UNITED STATES
SECURITIES AND EXCHANGE COMMISSION
WASHINGTON, DC 20549
FORM 10-Q
(Mark One)
QUARTERLY REPORT PURSUANT TO SECTION 13 OR 15(d) OF THE SECURITIES EXCHANGE ACT OF 1934
For the quarterly period ended March 31, 2024
OR
TRANSITION REPORT PURSUANT TO SECTION 13 OR 15(d) OF THE SECURITIES EXCHANGE ACT OF 1934
For the transition period from to
Commission File Number: 001-39593
Shattuck Labs, Inc.
(Exact name of registrant as specified in its charter)
Delaware
81-2575858
(State or other jurisdiction of
incorporation or organization)
(I.R.S. Employer
Identification Number)
500 W. 5th Street, Suite 1200
Austin, TX 78701
(512) 900-4690
(Address of principal executive offices including zip code)
Former name, former address and former fiscal year, if changed since last report: N/A
Securities registered pursuant to Section 12(b) of the Exchange Act:
Title of each classTrading Symbol(s)Name of each exchange on which registered
Common Stock, par value $0.0001 per shareSTTKThe Nasdaq Global Select Market
Indicate by check mark whether the registrant (1) has filed all reports required to be filed by Section 13 or 15(d) of the Securities Exchange Act of 1934 during the preceding 12 months (or for such shorter period that the registrant was required to file such reports), and (2) has been subject to such filing requirements for the past 90 days. Yes ☒ No ☐
Indicate by check mark whether the registrant has submitted electronically every Interactive Data File required to be submitted pursuant to Rule 405 of Regulation S-T (§ 232.405 of this chapter) during the preceding 12 months (or for such shorter period that the registrant was required to submit such files). Yes ☒ No ☐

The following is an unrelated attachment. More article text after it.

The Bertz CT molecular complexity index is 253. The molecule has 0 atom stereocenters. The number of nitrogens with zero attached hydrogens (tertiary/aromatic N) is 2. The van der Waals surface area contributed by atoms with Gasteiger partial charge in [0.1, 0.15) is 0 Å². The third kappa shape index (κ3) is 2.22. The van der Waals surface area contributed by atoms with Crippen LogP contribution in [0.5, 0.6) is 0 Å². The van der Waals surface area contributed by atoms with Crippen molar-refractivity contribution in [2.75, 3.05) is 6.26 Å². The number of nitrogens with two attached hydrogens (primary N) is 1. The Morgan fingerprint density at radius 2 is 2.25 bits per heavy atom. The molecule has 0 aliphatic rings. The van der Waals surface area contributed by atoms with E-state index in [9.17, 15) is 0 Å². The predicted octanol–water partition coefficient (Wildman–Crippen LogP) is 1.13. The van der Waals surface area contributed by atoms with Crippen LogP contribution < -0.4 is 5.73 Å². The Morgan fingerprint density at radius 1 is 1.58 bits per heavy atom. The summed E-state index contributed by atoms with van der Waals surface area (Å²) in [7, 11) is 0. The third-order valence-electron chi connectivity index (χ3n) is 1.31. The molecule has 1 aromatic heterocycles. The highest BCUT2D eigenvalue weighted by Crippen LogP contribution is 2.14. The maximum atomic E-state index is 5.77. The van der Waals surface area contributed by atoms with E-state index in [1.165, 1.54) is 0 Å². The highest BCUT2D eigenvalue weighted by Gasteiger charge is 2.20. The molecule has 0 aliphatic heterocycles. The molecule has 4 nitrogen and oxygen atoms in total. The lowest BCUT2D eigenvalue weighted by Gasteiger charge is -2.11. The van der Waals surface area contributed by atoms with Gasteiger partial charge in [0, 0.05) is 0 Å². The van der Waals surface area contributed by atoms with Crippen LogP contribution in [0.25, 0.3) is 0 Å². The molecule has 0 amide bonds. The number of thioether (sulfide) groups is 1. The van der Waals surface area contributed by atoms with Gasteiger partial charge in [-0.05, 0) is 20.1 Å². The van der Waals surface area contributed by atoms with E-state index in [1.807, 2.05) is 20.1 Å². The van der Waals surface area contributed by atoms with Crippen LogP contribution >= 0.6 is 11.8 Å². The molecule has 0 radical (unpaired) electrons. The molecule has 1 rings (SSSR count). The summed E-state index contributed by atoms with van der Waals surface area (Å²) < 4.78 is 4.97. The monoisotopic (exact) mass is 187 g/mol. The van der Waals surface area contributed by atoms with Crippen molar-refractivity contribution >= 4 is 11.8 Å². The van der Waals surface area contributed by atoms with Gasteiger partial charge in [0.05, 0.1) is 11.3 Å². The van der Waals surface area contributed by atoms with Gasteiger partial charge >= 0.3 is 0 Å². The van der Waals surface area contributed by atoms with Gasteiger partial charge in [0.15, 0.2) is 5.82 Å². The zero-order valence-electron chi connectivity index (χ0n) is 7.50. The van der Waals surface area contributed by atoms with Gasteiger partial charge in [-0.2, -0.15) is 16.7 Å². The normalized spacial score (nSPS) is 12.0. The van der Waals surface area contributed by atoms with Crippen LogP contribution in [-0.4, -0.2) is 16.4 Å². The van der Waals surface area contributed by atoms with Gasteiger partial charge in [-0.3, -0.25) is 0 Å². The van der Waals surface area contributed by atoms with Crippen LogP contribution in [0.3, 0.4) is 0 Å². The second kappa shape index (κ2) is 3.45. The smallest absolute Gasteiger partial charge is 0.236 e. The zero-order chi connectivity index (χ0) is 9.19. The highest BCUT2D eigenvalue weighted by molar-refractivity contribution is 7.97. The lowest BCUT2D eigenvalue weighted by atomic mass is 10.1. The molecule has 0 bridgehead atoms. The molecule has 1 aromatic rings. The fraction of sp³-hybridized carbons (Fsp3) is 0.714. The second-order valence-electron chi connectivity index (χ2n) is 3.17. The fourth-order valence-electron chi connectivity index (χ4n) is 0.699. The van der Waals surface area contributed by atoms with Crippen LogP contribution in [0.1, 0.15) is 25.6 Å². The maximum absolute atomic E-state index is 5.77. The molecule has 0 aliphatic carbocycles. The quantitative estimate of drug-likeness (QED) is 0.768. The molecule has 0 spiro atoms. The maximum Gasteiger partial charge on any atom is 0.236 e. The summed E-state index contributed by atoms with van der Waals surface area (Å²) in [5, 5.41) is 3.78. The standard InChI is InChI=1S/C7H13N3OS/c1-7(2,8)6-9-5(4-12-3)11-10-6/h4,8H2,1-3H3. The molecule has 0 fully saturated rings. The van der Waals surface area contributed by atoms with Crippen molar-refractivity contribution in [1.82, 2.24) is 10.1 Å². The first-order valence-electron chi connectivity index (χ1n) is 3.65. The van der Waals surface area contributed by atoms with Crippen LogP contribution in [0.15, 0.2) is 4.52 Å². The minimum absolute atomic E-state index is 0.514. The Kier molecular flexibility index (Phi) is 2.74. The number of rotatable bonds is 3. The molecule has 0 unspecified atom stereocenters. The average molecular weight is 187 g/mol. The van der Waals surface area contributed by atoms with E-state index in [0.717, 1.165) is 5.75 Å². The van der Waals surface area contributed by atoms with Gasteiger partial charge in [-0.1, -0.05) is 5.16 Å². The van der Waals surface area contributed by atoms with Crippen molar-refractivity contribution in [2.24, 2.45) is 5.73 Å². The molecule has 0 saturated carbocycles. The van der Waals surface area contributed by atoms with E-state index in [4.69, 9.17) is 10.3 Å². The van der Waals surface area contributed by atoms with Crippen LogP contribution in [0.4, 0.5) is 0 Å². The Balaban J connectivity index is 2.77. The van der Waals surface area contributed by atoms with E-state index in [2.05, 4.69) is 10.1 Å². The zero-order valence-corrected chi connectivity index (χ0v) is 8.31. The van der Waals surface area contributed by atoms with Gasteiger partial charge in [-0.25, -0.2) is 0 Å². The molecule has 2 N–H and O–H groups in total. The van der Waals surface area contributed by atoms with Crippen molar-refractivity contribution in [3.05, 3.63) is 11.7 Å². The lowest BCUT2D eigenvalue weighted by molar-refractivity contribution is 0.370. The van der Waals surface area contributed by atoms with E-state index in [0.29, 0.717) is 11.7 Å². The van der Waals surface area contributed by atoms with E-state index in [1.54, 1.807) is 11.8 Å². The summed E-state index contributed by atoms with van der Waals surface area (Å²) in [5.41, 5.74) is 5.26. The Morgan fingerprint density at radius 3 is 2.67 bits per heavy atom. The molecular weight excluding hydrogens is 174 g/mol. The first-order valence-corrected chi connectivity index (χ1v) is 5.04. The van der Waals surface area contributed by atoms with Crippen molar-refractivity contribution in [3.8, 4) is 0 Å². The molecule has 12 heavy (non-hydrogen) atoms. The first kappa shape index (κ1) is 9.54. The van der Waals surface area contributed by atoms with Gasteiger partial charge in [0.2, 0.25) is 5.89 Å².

Indicate by check mark whether the registrant is a large accelerated filer, an accelerated filer, a non-accelerated filer, a smaller reporting company, or an emerging growth company. See the definitions of “large accelerated filer,” “accelerated filer,” “smaller reporting company,” and “emerging growth company” in Rule 12b-2 of the Exchange Act.
Large accelerated filer
Accelerated filer
Non-accelerated filer
Smaller reporting company
Emerging growth company
If an emerging growth company, indicate by check mark if the registrant has elected not to use the extended transition period for complying with any new or revised financial accounting standards provided pursuant to Section 13(a) of the Exchange Act.
Indicate by check mark whether the registrant is a shell company (as defined in Rule 12b-2 of the Exchange Act). Yes No ☒
As of April 11, 2024, the registrant had 47,550,872 shares of common stock, $0.0001 par value per share, outstanding.



SHATTUCK LABS, INC.
TABLE OF CONTENTS
Page
PART I1
Item 1.
1
Condensed Balance Sheets as of March 31, 2024 and December 31, 2023
1
2
3
4
5
18
Item 3.26
Item 4.26
PART II
26
Item 1.26
26
26
Item 3.26
Item 4.27
Item 5.27
28

29



CAUTIONARY NOTE ABOUT FORWARD-LOOKING STATEMENTS